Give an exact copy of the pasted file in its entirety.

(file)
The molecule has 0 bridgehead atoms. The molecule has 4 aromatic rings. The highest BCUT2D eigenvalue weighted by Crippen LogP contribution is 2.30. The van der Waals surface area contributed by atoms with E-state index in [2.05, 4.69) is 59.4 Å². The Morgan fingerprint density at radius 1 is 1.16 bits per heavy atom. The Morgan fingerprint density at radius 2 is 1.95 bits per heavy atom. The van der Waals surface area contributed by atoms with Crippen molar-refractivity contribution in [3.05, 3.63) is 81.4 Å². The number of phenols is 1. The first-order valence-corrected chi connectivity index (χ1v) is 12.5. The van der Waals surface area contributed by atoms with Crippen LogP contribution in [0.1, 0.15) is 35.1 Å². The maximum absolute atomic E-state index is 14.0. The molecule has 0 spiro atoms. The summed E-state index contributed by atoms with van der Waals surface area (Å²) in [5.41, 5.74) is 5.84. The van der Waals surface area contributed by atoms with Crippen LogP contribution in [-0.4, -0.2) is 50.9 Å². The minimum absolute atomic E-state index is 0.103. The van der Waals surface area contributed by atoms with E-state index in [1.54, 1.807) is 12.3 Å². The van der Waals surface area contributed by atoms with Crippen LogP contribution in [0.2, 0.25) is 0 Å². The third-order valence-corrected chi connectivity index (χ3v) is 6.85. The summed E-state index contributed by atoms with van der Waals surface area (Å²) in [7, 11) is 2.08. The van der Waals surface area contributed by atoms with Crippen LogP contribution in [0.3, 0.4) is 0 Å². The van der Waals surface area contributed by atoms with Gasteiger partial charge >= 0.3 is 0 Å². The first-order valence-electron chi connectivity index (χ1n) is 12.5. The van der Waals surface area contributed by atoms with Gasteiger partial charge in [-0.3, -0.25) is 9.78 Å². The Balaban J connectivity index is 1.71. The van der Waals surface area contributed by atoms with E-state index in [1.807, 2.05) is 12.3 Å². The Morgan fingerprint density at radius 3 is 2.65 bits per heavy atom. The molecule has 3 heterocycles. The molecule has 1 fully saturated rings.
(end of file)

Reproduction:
The molecule has 0 bridgehead atoms. The molecule has 4 aromatic rings. The highest BCUT2D eigenvalue weighted by Crippen LogP contribution is 2.30. The van der Waals surface area contributed by atoms with E-state index in [2.05, 4.69) is 59.4 Å². The Morgan fingerprint density at radius 1 is 1.16 bits per heavy atom. The Morgan fingerprint density at radius 2 is 1.95 bits per heavy atom. The van der Waals surface area contributed by atoms with Crippen molar-refractivity contribution in [3.05, 3.63) is 81.4 Å². The number of phenols is 1. The first-order valence-corrected chi connectivity index (χ1v) is 12.5. The van der Waals surface area contributed by atoms with Crippen LogP contribution in [0.1, 0.15) is 35.1 Å². The maximum absolute atomic E-state index is 14.0. The molecule has 0 spiro atoms. The summed E-state index contributed by atoms with van der Waals surface area (Å²) in [5.41, 5.74) is 5.84. The van der Waals surface area contributed by atoms with Crippen LogP contribution in [-0.4, -0.2) is 50.9 Å². The minimum absolute atomic E-state index is 0.103. The van der Waals surface area contributed by atoms with E-state index in [1.54, 1.807) is 12.3 Å². The van der Waals surface area contributed by atoms with Crippen LogP contribution in [0.2, 0.25) is 0 Å². The third-order valence-corrected chi connectivity index (χ3v) is 6.85. The summed E-state index contributed by atoms with van der Waals surface area (Å²) in [7, 11) is 2.08. The van der Waals surface area contributed by atoms with Crippen LogP contribution in [0.3, 0.4) is 0 Å². The van der Waals surface area contributed by atoms with Gasteiger partial charge >= 0.3 is 0 Å². The first-order valence-electron chi connectivity index (χ1n) is 12.5. The van der Waals surface area contributed by atoms with Gasteiger partial charge in [-0.3, -0.25) is 9.78 Å². The Balaban J connectivity index is 1.71. The van der Waals surface area contributed by atoms with E-state index in [1.807, 2.05) is 12.3 Å². The Morgan fingerprint density at radius 3 is 2.65 bits per heavy atom. The molecule has 3 heterocycles. The molecule has 1 fully saturated rings.